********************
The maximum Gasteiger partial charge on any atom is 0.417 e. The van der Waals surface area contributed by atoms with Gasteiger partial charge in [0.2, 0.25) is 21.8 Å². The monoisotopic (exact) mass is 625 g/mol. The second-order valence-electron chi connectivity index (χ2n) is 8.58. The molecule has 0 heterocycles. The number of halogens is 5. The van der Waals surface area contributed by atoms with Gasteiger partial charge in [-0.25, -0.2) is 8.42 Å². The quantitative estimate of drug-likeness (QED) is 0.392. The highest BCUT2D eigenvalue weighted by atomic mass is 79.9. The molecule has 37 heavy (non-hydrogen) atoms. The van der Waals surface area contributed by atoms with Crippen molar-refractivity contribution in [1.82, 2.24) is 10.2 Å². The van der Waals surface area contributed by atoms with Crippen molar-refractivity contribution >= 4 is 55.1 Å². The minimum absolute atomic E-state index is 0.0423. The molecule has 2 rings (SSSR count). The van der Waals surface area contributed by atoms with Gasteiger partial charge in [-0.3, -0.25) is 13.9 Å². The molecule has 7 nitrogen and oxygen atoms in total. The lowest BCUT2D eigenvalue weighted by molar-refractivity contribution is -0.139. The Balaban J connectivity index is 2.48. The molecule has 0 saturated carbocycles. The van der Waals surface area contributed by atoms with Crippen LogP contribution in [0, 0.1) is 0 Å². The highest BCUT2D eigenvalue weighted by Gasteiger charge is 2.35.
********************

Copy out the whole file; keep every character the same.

The maximum Gasteiger partial charge on any atom is 0.417 e. The van der Waals surface area contributed by atoms with Gasteiger partial charge in [0.2, 0.25) is 21.8 Å². The monoisotopic (exact) mass is 625 g/mol. The second-order valence-electron chi connectivity index (χ2n) is 8.58. The molecule has 0 heterocycles. The number of halogens is 5. The van der Waals surface area contributed by atoms with Gasteiger partial charge in [-0.25, -0.2) is 8.42 Å². The quantitative estimate of drug-likeness (QED) is 0.392. The highest BCUT2D eigenvalue weighted by atomic mass is 79.9. The molecule has 37 heavy (non-hydrogen) atoms. The van der Waals surface area contributed by atoms with Crippen molar-refractivity contribution in [1.82, 2.24) is 10.2 Å². The van der Waals surface area contributed by atoms with Crippen molar-refractivity contribution >= 4 is 55.1 Å². The minimum absolute atomic E-state index is 0.0423. The molecule has 2 rings (SSSR count). The van der Waals surface area contributed by atoms with Gasteiger partial charge in [-0.3, -0.25) is 13.9 Å². The molecule has 7 nitrogen and oxygen atoms in total. The lowest BCUT2D eigenvalue weighted by molar-refractivity contribution is -0.139. The Balaban J connectivity index is 2.48. The molecule has 0 saturated carbocycles. The van der Waals surface area contributed by atoms with Crippen LogP contribution in [0, 0.1) is 0 Å². The highest BCUT2D eigenvalue weighted by Gasteiger charge is 2.35.